A Home for Wayward Girls

Winner of the 2004 New Issues Poetry Prize

"Kevin Boyle's poems are ambitious in form, theme, and style, but never merely egotistical. When they are not singing with a full-throated, operatic grace, they are telling memorable stories. But more than that, they answer Milosz's primary challenge for the poetry of our era: they come off as the poetry of only one person. And they do it passionately. A Home for Wayward Girls is a book for grown-ups: charmed, elegant, learned, and wise. It does not read like a project or even faintly resemble a first book. It seems the natural outgrowth of a sensitive and intelligent life." --Rodney Jones, Judge

"There are few poets writing today for whom the natural world and the world of the body are so powerful and real. In Kevin Boyle's poems it seems, often, that the creation not only is there, and trustworthy, and to be reckoned with, but that it wants us back, that it is taking us back into it, that the forces we call history or culture are its longest arm, that its grasp is horrific and that we call it joy. Amazing work." --Jorie Graham

"Kevin Boyle's poems are striking for their steadfast desire to soak themselves in the often inexpressible feelings and thoughts that lie at the heart of everyday life. They are alive in the way all real poetry is alive--through a finely tuned syntax that both controls and surprises. His subject matter reminds me a bit of James Wright and Richard Hugo. It wants to say what it's like to be a grown man, a moral man, in a world of choices and consequences. Like those poets, he is most interested in our lyric psychology-- 'the back story' that hums through our wiring. This work is filled with an affection and humor that are thoroughly unsentimental. These are smart, moving poems by a writer who deserves our attention." --David Rivard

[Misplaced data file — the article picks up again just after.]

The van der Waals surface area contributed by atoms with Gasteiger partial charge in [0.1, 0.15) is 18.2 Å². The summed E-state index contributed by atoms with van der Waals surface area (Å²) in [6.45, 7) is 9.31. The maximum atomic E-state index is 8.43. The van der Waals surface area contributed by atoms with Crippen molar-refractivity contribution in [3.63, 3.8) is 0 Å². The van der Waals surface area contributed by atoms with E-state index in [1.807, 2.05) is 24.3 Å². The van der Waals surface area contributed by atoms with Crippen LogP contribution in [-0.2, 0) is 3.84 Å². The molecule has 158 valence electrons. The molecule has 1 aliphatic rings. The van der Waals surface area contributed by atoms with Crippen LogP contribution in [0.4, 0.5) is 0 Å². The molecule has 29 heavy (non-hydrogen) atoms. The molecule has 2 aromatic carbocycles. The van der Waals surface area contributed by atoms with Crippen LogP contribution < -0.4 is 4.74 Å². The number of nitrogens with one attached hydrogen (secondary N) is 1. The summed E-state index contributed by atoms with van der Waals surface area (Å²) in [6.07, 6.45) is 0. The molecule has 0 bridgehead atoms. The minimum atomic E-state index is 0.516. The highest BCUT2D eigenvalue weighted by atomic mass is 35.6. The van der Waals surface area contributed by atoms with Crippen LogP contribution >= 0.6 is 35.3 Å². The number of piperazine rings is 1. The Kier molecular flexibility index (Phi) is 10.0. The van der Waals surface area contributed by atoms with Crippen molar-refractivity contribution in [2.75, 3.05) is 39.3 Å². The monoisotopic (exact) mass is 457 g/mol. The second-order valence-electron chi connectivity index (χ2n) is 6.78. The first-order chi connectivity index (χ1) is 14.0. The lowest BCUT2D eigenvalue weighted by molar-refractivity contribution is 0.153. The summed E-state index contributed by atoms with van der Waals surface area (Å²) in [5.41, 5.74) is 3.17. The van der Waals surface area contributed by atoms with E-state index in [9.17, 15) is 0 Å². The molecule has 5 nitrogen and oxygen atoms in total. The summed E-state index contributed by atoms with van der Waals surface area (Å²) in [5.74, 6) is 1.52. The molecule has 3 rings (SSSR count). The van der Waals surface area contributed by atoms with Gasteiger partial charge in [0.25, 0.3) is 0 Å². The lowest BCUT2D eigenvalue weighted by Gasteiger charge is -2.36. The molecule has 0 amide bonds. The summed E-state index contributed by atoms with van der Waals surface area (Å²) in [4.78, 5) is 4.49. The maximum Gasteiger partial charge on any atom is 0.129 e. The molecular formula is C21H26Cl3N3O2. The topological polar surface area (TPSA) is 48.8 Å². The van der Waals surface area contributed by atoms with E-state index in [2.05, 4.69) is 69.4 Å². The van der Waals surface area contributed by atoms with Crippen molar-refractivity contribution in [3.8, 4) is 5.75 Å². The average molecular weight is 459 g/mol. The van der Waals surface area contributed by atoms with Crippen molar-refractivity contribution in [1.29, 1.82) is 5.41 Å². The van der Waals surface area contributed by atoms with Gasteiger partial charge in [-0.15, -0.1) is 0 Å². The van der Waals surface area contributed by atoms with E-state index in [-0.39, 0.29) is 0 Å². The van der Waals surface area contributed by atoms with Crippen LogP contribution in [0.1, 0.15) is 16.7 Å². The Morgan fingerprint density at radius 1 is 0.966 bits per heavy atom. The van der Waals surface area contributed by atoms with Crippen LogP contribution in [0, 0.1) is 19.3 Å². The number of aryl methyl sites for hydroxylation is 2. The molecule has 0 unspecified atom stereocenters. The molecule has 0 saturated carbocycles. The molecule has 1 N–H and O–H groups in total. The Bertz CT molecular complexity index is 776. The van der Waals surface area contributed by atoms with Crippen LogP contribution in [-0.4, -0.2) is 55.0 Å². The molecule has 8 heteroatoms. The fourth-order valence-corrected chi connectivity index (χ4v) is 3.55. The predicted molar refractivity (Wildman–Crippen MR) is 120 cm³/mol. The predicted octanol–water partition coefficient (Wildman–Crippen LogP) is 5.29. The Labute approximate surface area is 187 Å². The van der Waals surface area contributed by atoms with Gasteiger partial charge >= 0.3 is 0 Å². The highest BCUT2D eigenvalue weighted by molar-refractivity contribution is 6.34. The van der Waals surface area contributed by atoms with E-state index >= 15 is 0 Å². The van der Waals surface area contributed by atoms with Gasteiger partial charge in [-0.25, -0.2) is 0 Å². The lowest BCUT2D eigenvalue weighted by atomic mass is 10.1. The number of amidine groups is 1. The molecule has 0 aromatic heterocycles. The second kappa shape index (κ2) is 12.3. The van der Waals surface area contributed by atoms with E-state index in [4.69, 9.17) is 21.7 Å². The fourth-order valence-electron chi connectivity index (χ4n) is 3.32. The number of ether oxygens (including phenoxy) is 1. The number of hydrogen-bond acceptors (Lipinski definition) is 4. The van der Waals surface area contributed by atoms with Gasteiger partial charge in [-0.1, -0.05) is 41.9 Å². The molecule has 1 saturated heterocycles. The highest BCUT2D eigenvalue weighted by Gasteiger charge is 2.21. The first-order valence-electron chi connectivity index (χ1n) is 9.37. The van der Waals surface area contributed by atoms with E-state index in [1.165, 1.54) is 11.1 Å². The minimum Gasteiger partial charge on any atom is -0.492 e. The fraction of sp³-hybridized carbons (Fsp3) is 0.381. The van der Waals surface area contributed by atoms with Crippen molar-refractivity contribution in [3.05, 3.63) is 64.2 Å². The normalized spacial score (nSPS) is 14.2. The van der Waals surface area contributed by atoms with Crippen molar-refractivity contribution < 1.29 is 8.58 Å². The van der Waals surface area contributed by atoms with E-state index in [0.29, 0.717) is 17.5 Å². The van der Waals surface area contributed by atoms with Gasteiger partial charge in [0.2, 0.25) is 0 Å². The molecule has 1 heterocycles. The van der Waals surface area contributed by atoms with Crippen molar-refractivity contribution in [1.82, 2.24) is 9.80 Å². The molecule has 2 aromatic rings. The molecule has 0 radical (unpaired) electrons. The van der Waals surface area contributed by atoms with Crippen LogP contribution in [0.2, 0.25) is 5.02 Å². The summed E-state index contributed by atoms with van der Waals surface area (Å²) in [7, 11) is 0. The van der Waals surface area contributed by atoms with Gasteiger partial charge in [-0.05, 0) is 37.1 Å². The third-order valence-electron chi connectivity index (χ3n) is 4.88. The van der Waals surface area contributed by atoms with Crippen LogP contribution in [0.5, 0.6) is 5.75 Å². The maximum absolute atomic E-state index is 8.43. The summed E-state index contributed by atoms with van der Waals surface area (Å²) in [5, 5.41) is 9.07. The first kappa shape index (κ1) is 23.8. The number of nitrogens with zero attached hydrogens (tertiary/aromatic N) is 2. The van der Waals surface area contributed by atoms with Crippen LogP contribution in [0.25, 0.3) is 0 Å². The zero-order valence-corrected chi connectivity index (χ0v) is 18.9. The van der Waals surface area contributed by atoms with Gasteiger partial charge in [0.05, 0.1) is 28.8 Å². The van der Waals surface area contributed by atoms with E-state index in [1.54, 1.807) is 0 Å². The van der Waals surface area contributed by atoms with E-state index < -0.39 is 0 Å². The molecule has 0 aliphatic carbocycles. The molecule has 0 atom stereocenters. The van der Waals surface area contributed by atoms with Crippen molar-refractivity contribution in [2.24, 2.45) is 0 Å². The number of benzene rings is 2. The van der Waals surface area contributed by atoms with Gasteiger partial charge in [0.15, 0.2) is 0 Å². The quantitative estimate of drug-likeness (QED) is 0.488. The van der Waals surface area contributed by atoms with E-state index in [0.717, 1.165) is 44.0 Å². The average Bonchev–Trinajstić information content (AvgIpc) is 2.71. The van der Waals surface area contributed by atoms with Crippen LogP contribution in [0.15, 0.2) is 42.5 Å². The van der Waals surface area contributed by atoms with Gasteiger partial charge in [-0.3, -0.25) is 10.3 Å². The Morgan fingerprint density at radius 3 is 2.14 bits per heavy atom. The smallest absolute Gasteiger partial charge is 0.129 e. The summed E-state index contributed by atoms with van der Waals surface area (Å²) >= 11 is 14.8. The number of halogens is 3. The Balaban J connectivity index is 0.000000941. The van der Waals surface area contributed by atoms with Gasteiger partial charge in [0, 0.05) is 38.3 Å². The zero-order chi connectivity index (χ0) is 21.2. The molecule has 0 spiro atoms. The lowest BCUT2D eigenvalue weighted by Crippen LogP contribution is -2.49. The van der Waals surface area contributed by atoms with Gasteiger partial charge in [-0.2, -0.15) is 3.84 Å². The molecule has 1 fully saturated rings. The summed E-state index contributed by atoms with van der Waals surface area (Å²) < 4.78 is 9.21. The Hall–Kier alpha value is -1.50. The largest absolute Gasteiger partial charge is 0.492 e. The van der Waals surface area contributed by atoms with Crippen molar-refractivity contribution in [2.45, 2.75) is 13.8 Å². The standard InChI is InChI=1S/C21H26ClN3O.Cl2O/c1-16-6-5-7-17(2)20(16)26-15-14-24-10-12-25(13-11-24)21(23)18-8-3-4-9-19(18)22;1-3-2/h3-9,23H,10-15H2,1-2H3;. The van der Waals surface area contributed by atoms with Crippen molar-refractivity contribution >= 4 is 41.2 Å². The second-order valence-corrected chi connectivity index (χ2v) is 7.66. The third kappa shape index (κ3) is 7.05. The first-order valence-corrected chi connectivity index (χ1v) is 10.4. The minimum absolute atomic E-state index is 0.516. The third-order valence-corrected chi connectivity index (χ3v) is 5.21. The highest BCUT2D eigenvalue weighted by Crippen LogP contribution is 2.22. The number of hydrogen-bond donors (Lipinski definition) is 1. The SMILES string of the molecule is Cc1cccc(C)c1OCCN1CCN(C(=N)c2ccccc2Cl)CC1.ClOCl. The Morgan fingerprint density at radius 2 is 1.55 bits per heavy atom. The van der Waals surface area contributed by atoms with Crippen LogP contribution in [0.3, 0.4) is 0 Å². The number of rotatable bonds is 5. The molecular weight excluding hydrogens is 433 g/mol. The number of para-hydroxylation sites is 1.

"Kevin Boyle's poems are edgy and sometimes gritty as they cut to the bone of human experience--love, fatherhood, and work. These stunning poems offer the sweep of history as well as the inward gaze. Like many of our favorite Irish and Irish-American poets, Boyle is a great storyteller, and narratives and incidents he records in the poems are unforgettable. The beautiful surfaces of his work often serve to make the water appear safe for the reader--all the while peril reigns below." --Stuart Dischell

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